Northern New Mexico, where I live, is in the middle of a natural gas crisis.  As I understand it, there were blackouts in Texas which decreased power to plants that pressurized the natural gas that much of NM uses.  Since there wasn't enough gas, to keep the pressure up in the metro areas of Santa Fe and Albuquerque, they shut the gas off to the small cities at the end of the line.  I live in one of those cities.

I was in a small northern New Mexico village working at the elementary school on Thursday afternoon when the power shut off with a thump.  It was a relief actually because suddenly the heaters were quiet... and I realized the whole building was quieter (partly because all the electric door holders let go and the classroom doors shut).  But when I went into classrooms, the people were calmer.  Kids were working on their assignments or working calmly with each other and it felt like everything had been taken down a notch... for a few hours.

Then news started filtering in about the natural gas emergency and panic started flying through the community.  The tribe had an emergency meeting, parents were coming in droves to pull their kids out of school... people were wondering what on earth they were going to do without electricity or gas when the temperature the night before was -25 and was currently barely above zero.  Many people live in trailers.  It was scary.  The line at the gas station (the only one in town) was 100 cars long--waiting for the power to come back so they could pump some gas and hopefully get to somewhere with heat.  The maintenance crews were turning off water to school housing to avoid busted pipes.  Then the power came back on.  And the heat came back on.  And that switch which had been turned to the "we're a community, we need to help each other out" flipped back to "business as usual".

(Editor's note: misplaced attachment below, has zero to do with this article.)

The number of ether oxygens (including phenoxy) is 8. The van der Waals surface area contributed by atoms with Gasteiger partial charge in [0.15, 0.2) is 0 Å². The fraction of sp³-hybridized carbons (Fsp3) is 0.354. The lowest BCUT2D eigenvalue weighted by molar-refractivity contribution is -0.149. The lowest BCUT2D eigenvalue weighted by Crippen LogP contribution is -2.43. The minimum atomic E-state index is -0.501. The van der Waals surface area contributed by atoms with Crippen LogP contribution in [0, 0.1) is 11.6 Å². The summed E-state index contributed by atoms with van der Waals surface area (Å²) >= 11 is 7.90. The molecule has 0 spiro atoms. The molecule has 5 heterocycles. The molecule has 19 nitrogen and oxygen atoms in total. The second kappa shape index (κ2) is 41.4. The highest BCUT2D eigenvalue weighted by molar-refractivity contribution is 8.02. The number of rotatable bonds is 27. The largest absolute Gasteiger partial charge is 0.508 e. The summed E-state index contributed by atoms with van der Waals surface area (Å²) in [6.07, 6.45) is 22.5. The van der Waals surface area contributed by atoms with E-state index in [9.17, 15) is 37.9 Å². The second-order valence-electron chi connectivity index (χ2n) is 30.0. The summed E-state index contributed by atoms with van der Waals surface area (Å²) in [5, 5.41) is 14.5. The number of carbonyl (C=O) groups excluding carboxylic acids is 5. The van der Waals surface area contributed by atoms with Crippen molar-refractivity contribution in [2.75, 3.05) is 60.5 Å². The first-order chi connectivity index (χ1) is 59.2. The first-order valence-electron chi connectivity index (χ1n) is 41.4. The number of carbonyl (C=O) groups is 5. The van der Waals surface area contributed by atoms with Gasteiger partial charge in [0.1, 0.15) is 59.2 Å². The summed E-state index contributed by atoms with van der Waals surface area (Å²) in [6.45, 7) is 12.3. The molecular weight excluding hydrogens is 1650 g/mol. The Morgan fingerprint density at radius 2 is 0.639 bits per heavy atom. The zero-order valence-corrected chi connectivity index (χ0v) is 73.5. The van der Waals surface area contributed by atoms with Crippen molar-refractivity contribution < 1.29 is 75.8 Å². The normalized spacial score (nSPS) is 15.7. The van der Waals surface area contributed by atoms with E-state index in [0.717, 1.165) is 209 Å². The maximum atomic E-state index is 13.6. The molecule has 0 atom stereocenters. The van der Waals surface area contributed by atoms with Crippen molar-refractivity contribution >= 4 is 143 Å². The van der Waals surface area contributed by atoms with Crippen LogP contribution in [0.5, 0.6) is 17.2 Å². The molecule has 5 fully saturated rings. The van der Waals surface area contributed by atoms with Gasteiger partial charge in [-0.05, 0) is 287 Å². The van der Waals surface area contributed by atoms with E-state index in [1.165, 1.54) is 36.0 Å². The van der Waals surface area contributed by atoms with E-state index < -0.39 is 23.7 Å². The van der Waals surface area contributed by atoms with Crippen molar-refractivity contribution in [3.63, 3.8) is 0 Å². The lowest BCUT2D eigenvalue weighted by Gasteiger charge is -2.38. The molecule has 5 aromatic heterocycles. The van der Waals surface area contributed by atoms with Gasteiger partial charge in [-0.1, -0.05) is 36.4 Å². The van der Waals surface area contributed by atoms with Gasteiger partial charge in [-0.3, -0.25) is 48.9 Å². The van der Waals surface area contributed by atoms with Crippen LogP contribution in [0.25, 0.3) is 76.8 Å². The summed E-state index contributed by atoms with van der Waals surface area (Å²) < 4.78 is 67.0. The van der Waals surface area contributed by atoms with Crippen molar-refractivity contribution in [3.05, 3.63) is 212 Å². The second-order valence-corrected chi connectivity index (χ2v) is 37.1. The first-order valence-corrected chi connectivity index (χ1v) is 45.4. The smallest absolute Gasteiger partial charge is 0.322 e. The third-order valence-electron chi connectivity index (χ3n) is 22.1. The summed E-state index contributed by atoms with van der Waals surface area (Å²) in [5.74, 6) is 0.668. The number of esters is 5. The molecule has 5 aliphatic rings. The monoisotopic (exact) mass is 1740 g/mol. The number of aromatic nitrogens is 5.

At home in Velarde, the gas is still out.  The neighborhood is very quiet and I am guessing most people have gone to relatives houses in cities with gas... or are huddled in front of electric heaters (electricity use is up 60%), or if they're lucky they have a woodstove and a good supply of firewood. The gas won't be back until Monday or Tuesday or maybe even later.  The gas company has to go to every single house and turn the gas off, then come back and turn it on again a day or two later.

How fast could our grid be disrupted?  It takes one plant in Texas for communities in New Mexico to freeze to death in the coldest weather we've had in 50 years.  Our power grids are huge.  So are our food grids.

I am one of the lucky ones.  I live on a mesa just outside of town so I have propane.  My propane tank today is still 20% full and the company says they can come and bring me more this week.  I have asked my friends in Taos if they need a warm place to stay or a shower, but they have all fended for themselves quite nicely.  We are a resourceful people I suppose.  Maybe we should use this resourcefulness to figure out how to create better systems--local food systems and local power grids.

I just finished reading Eaarth by Bill McKibben and Animal, Vegetable, Miracle by Barbara Kingsolver.  That might have been obvious from the slant of my thoughts above.  I recommend these books, in fact I think everyone should read them.  They are revolutionary and necessary.  If we don't listen to our planet and learn to live in community, we will not survive as a species.  It is already too late.  We have to create a different world.  Starting now.